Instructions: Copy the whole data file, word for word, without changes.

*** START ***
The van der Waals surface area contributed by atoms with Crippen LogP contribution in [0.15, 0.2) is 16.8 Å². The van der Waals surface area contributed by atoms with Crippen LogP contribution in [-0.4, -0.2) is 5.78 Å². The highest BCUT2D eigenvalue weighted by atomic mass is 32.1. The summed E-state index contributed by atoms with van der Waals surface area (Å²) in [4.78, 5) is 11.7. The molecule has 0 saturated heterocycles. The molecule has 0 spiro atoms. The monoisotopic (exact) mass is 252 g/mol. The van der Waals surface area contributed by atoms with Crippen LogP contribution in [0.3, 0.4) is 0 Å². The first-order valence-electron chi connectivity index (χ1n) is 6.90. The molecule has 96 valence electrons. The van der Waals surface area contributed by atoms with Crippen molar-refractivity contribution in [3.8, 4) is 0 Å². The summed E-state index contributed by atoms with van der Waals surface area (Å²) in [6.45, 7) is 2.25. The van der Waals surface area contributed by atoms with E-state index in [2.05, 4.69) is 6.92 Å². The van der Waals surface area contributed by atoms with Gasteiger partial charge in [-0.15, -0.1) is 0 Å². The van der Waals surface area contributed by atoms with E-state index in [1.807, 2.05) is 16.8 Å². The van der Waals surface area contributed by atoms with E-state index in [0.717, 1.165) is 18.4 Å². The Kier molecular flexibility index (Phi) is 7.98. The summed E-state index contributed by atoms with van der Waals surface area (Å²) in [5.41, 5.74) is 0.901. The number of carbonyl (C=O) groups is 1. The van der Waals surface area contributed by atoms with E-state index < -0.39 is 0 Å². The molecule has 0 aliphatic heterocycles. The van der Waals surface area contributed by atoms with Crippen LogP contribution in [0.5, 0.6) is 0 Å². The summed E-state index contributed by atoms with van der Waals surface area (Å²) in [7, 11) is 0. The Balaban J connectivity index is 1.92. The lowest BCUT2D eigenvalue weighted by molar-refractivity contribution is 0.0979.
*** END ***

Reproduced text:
The van der Waals surface area contributed by atoms with Crippen LogP contribution in [0.15, 0.2) is 16.8 Å². The van der Waals surface area contributed by atoms with Crippen LogP contribution in [-0.4, -0.2) is 5.78 Å². The highest BCUT2D eigenvalue weighted by atomic mass is 32.1. The summed E-state index contributed by atoms with van der Waals surface area (Å²) in [4.78, 5) is 11.7. The molecule has 0 saturated heterocycles. The molecule has 0 spiro atoms. The monoisotopic (exact) mass is 252 g/mol. The van der Waals surface area contributed by atoms with Crippen LogP contribution in [0.3, 0.4) is 0 Å². The first-order valence-electron chi connectivity index (χ1n) is 6.90. The molecule has 96 valence electrons. The van der Waals surface area contributed by atoms with Crippen molar-refractivity contribution in [3.8, 4) is 0 Å². The summed E-state index contributed by atoms with van der Waals surface area (Å²) in [6.45, 7) is 2.25. The van der Waals surface area contributed by atoms with E-state index in [2.05, 4.69) is 6.92 Å². The van der Waals surface area contributed by atoms with Gasteiger partial charge in [-0.15, -0.1) is 0 Å². The van der Waals surface area contributed by atoms with E-state index in [1.807, 2.05) is 16.8 Å². The van der Waals surface area contributed by atoms with E-state index in [0.717, 1.165) is 18.4 Å². The Kier molecular flexibility index (Phi) is 7.98. The summed E-state index contributed by atoms with van der Waals surface area (Å²) in [5.41, 5.74) is 0.901. The number of carbonyl (C=O) groups is 1. The van der Waals surface area contributed by atoms with E-state index < -0.39 is 0 Å². The molecule has 0 aliphatic heterocycles. The van der Waals surface area contributed by atoms with Crippen LogP contribution in [0.5, 0.6) is 0 Å². The summed E-state index contributed by atoms with van der Waals surface area (Å²) in [7, 11) is 0. The Balaban J connectivity index is 1.92. The lowest BCUT2D eigenvalue weighted by molar-refractivity contribution is 0.0979.